Hook raises Authority spending questions
A recent Freedom of Information Act request by the Hook finds that the Rivanna Water & Sewer Authority isn't willing to let favored consulting firm Gannett Fleming rest on its existing multi-million-dollar contracts.
Despite having already received over $2.5 million to rewrite local water plans plus another $3.1 million to design a controversial dam– not to mention $123,800 for "public involvement"– the firm just won approval for two contract amendments totaling $17,000.
The Freedom of Information Act request also turned up a rough draft of a PowerPoint presentation thatcasts dredging in such dire and foreboding terms (noise, thousands of truckloads of dirt rumbling down highways) that even dredging opponent and Authority board member Gary O'Connell City spokesperson Ric Barrick remarked in an email, "It doesn't appear as though the writer ever intended dredging to be an option."
This is the very same Gannett Fleming PowerPoint that, as previously reported, O'Connell had hoped to keep out of public view until City Council sets water rates in May.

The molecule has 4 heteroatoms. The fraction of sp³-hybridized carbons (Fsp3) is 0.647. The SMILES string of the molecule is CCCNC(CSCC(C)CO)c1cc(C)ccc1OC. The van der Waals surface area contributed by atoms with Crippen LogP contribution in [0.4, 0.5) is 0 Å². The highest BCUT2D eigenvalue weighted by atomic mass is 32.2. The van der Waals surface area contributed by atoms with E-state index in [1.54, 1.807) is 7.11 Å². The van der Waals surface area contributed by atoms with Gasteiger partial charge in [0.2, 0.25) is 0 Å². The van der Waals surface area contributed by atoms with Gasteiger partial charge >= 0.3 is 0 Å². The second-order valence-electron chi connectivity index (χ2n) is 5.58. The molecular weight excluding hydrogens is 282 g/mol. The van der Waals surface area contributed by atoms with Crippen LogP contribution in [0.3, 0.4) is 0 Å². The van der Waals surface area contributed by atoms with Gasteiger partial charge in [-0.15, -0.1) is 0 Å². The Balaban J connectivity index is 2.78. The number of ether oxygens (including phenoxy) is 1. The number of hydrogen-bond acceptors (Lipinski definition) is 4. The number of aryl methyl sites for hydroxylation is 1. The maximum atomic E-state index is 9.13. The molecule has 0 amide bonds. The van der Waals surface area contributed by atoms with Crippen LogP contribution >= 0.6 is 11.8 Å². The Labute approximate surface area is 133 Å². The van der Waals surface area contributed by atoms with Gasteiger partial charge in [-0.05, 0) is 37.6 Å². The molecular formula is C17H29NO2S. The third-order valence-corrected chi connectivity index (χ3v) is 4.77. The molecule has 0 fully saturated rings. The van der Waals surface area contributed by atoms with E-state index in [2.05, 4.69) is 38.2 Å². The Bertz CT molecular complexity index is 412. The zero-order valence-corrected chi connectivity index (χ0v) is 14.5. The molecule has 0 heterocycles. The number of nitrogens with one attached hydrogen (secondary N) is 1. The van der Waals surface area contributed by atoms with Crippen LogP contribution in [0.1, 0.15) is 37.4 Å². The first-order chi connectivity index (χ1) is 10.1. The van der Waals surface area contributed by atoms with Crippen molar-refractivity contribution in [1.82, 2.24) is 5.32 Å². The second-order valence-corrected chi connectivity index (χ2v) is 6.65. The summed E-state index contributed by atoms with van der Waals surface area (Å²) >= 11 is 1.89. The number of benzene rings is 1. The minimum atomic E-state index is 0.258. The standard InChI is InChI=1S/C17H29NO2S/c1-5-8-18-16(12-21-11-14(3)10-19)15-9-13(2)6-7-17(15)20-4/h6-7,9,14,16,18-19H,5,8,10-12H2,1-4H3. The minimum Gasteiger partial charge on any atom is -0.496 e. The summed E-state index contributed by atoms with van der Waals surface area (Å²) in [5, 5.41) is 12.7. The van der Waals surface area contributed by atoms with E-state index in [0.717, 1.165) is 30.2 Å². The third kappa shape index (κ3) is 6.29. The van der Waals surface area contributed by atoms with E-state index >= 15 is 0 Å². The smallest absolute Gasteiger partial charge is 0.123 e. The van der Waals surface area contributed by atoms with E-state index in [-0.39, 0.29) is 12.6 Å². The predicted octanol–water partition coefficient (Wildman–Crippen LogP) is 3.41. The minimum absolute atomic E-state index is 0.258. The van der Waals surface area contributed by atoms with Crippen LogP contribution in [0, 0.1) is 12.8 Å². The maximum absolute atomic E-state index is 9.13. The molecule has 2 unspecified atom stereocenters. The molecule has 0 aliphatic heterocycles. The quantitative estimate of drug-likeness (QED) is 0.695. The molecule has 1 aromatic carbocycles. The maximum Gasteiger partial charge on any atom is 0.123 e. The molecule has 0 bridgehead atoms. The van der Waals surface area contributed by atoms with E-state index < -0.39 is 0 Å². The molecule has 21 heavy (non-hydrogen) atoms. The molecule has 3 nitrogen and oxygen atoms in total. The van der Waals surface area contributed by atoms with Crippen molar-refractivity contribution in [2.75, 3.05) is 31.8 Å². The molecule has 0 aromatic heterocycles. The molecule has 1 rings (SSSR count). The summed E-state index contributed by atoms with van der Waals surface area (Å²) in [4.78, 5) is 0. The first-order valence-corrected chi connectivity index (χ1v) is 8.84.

"Given all the spending thus far, how in the world can you justify giving Gannett Fleming an additional $12,000 to make a PowerPoint presentation, and an additional $5,000 to rush the Army Corps of Engineers to hurry up on approving a permit?" Hook journalist Hawes Spencer asked the Authority board this afternoon at the five-member body's regular monthly meeting.
"We're here to listen to your comment," replied chair Mike Gaffney, "not to answer questions."
"Well, I thought there might be some answers," said Spencer, moving on to his second question: "How could one firm so take over water policy, get that much money, and really destroy the  water plan?"
Gaffney: "Are there other members of the public who would like to speak?"
After the meeting, Authority director Tom Frederick defended the additional spending, which he had arranged under a discretionary ceiling already approved by the board.
"We were getting a lot of questions," said Frederick. "We made a judgment that we needed additional support."
(Photo: Doomed by official refusals to dredge, the sediment-choked Rivanna Reservoir will shrink to just 12 percent of its original volume 42 years from now. PHOTO BY SKIP DEGAN)
Correction: I misread the from and to lines in an email. The person who wrote, "It doesn't appear as though the writer intended dredging ever to be an option," was not Gary O'Connell but City spokesperson Ric Barrick. O'Connell was the recipient of that email. Correction made within the story.